• United States



by Dave Gradijan

VA Official Resigns Due to Data Theft

May 31, 20063 mins
CSO and CISOData and Information Security

Michael H. McLendon, the Department of Veterans Affairs (VA) deputy assistant secretary for policy who did not immediately notify top department representatives of the May 3 theft of sensitive personal information on 26.5 million U.S. veterans, has decided to resign, the Associated Press reports via

McLendon, who supervised the data analyst who took home the sensitive data without the appropriate approval, said on Tuesday that he will step down at the end of the week, according to the AP. He is the first high-level department member to leave since VA Secretary Jim Nicholson said he would hold the appropriate people responsible for the lost data, which was stolen from the analyst’s suburban Maryland residence, the AP reports.

The following is from a letter McLendon wrote to the VA last Friday, which was obtained by the AP:

“Words are inadequate to describe how I feel about these recent events and the impact on the band of brothers and sisters of service members and veterans that we are supposed to serve.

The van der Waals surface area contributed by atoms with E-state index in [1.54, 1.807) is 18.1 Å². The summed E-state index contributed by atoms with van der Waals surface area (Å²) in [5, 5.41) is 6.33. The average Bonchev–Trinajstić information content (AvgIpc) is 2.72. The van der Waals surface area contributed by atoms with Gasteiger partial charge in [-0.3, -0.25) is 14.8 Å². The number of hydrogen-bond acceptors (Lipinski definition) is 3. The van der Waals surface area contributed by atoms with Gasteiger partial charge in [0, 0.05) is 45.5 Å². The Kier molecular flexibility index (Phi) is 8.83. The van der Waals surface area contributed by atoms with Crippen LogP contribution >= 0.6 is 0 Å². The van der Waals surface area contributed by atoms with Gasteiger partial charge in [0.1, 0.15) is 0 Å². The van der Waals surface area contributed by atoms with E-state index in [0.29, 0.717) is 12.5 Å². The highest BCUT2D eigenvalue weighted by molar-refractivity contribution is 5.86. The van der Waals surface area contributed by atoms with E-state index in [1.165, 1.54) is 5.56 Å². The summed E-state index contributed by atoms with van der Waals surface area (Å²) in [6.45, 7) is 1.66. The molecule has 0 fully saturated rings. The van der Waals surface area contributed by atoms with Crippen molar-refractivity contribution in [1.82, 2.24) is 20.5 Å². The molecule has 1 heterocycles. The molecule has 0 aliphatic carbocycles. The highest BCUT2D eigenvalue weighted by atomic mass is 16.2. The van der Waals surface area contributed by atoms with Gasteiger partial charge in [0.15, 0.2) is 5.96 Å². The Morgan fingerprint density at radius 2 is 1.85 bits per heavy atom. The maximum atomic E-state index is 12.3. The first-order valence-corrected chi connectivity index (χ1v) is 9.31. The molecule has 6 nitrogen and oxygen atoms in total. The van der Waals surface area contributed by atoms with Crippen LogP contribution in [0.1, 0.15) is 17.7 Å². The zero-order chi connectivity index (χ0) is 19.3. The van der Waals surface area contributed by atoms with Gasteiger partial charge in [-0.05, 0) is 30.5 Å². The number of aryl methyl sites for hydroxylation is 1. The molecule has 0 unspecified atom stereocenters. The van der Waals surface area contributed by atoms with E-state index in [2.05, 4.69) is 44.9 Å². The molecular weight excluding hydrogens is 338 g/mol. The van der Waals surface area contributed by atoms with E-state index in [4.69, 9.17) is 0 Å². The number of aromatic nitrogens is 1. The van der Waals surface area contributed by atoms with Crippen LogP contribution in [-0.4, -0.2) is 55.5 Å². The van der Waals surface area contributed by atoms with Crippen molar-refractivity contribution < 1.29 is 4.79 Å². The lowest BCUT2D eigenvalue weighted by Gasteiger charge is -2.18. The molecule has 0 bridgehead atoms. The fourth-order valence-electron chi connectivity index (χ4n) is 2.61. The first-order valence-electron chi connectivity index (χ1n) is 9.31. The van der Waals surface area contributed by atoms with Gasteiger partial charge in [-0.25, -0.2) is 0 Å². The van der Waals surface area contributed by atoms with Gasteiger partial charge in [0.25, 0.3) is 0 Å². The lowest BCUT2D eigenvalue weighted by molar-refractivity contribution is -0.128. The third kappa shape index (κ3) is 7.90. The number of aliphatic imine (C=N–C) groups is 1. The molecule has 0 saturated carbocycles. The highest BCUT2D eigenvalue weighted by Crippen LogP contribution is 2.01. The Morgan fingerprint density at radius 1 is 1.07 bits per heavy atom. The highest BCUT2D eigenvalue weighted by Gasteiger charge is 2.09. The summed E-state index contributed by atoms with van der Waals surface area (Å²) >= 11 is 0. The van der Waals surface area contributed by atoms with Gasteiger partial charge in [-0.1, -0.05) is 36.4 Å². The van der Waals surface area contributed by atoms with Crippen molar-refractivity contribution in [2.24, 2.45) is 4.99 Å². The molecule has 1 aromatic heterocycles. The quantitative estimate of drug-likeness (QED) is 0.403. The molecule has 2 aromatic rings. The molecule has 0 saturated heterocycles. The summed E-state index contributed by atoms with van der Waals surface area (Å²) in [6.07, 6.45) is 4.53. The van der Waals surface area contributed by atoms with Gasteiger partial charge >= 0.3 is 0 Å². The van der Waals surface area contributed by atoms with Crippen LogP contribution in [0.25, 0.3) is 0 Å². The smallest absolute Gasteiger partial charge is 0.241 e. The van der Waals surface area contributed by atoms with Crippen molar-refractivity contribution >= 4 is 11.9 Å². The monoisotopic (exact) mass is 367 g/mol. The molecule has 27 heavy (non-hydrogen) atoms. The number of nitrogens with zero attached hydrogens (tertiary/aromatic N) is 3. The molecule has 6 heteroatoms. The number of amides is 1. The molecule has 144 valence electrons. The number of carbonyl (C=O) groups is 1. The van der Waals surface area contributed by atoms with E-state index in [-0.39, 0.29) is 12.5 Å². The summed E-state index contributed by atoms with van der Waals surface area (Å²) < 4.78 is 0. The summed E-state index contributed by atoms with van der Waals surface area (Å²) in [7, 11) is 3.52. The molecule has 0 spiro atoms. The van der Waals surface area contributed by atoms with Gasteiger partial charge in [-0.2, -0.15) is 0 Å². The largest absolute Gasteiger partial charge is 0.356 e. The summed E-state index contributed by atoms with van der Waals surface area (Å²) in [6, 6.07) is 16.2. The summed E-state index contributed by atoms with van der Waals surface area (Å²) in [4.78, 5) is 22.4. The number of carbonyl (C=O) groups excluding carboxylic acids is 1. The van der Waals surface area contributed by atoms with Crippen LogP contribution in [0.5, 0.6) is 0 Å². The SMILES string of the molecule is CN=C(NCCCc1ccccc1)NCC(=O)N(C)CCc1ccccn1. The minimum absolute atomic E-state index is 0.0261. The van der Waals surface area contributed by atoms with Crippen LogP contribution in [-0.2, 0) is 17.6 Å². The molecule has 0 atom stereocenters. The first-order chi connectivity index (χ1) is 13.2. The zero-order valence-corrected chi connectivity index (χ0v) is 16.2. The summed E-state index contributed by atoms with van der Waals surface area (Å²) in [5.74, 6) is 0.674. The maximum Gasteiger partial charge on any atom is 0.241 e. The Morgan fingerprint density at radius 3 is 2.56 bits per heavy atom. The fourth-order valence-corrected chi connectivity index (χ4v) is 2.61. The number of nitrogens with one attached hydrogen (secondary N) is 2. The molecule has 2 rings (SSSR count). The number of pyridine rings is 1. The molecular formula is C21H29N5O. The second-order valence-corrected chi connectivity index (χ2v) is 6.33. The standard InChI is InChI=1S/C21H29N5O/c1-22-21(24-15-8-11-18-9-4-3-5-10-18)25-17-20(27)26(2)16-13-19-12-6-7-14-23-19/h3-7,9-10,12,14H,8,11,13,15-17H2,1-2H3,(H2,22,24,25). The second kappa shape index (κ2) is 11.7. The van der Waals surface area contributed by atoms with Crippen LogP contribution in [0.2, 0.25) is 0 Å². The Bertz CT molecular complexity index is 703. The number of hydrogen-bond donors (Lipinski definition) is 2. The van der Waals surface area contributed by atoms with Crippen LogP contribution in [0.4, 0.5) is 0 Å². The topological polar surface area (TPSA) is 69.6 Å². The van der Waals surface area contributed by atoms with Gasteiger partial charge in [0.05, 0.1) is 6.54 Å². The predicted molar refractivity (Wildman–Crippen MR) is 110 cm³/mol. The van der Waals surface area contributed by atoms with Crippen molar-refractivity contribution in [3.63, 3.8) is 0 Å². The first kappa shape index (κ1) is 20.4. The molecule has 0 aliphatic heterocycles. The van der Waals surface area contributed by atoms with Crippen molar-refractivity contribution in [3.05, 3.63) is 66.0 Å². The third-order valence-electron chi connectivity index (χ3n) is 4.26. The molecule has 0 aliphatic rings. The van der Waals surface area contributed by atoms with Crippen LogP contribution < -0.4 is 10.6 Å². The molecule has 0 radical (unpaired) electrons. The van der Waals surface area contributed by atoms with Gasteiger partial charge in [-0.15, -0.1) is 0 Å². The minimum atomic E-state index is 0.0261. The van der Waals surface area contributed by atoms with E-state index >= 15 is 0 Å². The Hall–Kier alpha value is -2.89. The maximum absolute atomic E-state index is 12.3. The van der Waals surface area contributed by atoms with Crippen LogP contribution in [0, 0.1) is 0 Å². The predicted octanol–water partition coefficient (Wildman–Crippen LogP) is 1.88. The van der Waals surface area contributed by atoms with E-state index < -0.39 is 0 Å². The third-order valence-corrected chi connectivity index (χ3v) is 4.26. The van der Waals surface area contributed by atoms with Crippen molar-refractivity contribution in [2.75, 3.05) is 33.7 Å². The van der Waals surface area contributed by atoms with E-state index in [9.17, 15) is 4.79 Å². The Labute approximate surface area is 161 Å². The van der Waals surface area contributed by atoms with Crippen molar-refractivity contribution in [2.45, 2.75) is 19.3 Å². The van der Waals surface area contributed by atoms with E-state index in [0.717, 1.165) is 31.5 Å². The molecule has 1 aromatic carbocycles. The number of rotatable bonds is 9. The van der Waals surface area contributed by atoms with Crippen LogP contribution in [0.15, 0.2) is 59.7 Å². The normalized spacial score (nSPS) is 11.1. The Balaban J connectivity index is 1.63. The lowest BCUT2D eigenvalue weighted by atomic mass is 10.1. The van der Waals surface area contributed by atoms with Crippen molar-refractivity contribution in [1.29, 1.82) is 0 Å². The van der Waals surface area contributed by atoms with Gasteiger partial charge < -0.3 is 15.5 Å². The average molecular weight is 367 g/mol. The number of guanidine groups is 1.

“Given that this very serious and tragic event occurred on my watch and in my organization, I feel it necessary that I tender my resignation. I would be modeling the wrong behavior to my staff and others in VA if I took no action to be responsible.”

The VA did not immediately respond to the AP’s request for comment.

McLendon is stepping down as his department comes under fire from critics and lawmakers alike, for its nearly three-week delay in notifying the public of the early May data theft. VA Secretary Nicholson was not notified of the breach until May 16, according to the AP, though McLendon did alert other officials, who then passed the news on to the department’s number-two leader, Deputy Secretary Gordon Mansfield, a week after the security breach on May 10.

The VA inspector general’s office heard the news via office gossip that same day, and it initiated the department’s first formal action to address the theft, the AP reports. It was not until May 22 that the public was notified.

The breach is the nation’s second largest ever, behind the June 2005 data breach at CardSystems Solutions, in which personal information on some 40 million people with credit cards was compromised, according to the AP.

For related news coverage, read VA Data Theft Could Cost Taxpayers $500M, Gov’t Source: Vet Data Theft Kept Quiet for Nearly 3 Weeks, and Data on 26.5M Veterans Stolen from VA Staffer’s Home.

Keep checking in at our CSO Security Feed page for updated news coverage.

-Compiled by Al Sacco